I think what I wrote was pretty good. Not perfect. Not the whole story by a long shot, but not bad considering I was writing on a very short deadline, and writing considerably different stuff from what has been occupying my brain for a year or more (academic, non-fiction.)

I’ll publish it here after I change some names in the story. Just for the sake of expediency, I left all the characters names in the story I sent to Mr. McNair as the “real names” of actual people. Before I put the thing up anywhere, I need to “protect the guilty” and put a disclaimer in (“Any resemblance to any person, living or dead is purely coincidental…”), because I’m pretty sure there are some cousins out there who might just sue me.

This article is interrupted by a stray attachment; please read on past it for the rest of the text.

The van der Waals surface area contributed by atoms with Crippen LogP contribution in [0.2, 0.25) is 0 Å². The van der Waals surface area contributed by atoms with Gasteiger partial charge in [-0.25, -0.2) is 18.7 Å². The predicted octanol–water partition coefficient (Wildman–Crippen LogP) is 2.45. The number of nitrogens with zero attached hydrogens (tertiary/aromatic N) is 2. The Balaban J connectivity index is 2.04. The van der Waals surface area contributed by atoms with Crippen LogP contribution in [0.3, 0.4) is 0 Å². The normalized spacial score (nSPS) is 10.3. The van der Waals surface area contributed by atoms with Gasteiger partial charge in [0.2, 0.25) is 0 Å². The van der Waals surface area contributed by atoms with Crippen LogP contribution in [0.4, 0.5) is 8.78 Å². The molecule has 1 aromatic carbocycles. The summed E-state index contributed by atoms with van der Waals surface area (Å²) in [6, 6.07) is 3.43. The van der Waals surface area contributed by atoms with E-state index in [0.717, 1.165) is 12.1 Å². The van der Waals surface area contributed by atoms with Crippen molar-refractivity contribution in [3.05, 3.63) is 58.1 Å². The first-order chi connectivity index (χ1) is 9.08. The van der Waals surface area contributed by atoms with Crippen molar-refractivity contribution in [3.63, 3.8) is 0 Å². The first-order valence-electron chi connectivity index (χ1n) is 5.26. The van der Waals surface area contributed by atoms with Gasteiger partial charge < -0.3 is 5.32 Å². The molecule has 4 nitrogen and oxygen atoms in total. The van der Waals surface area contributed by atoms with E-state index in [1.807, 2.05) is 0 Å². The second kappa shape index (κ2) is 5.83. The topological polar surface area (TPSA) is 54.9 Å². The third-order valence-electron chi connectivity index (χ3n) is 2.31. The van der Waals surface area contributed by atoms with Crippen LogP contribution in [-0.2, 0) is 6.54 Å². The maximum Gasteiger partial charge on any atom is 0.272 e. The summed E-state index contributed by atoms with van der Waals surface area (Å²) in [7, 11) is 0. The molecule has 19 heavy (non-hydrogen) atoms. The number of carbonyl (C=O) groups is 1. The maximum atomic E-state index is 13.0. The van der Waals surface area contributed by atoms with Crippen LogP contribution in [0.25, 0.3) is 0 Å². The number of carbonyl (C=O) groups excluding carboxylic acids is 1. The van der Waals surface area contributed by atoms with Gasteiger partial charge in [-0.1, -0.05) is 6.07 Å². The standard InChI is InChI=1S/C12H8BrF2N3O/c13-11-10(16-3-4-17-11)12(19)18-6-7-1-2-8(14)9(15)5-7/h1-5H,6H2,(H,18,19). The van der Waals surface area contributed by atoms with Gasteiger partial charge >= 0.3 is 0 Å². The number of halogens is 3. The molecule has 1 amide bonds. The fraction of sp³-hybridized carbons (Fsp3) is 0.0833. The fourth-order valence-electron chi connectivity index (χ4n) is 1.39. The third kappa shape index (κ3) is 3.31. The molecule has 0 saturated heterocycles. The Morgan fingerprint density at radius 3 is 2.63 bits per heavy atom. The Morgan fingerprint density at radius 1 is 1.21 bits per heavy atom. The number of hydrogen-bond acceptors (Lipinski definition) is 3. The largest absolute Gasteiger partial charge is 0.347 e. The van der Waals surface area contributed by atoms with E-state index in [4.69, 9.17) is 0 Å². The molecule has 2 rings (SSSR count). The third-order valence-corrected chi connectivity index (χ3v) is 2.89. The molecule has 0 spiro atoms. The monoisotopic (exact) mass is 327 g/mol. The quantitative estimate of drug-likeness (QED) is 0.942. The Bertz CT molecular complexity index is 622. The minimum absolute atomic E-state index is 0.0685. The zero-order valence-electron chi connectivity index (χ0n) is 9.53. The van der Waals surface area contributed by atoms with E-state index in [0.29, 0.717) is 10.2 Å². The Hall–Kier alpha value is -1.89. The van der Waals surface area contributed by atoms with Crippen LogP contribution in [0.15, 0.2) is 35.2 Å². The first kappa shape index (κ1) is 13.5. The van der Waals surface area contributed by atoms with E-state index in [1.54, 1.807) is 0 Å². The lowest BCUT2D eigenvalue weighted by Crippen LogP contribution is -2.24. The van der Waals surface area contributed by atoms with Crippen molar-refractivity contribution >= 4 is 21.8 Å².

And I guess I need to wait until I hear from Mr. McNair, just in case he thinks the thing is Pulitzer material (ha!) and has a publisher lined up to take it to press as soon as its fleshed out.

I’ll let you know what McNair says, either way. If he hates it I’ll own it right here, publicly. If he likes it, I’ll gloat like nobody’s bidness. I get so few opportunities to feel good about myself these days, you won’t mind if I gloat, will you?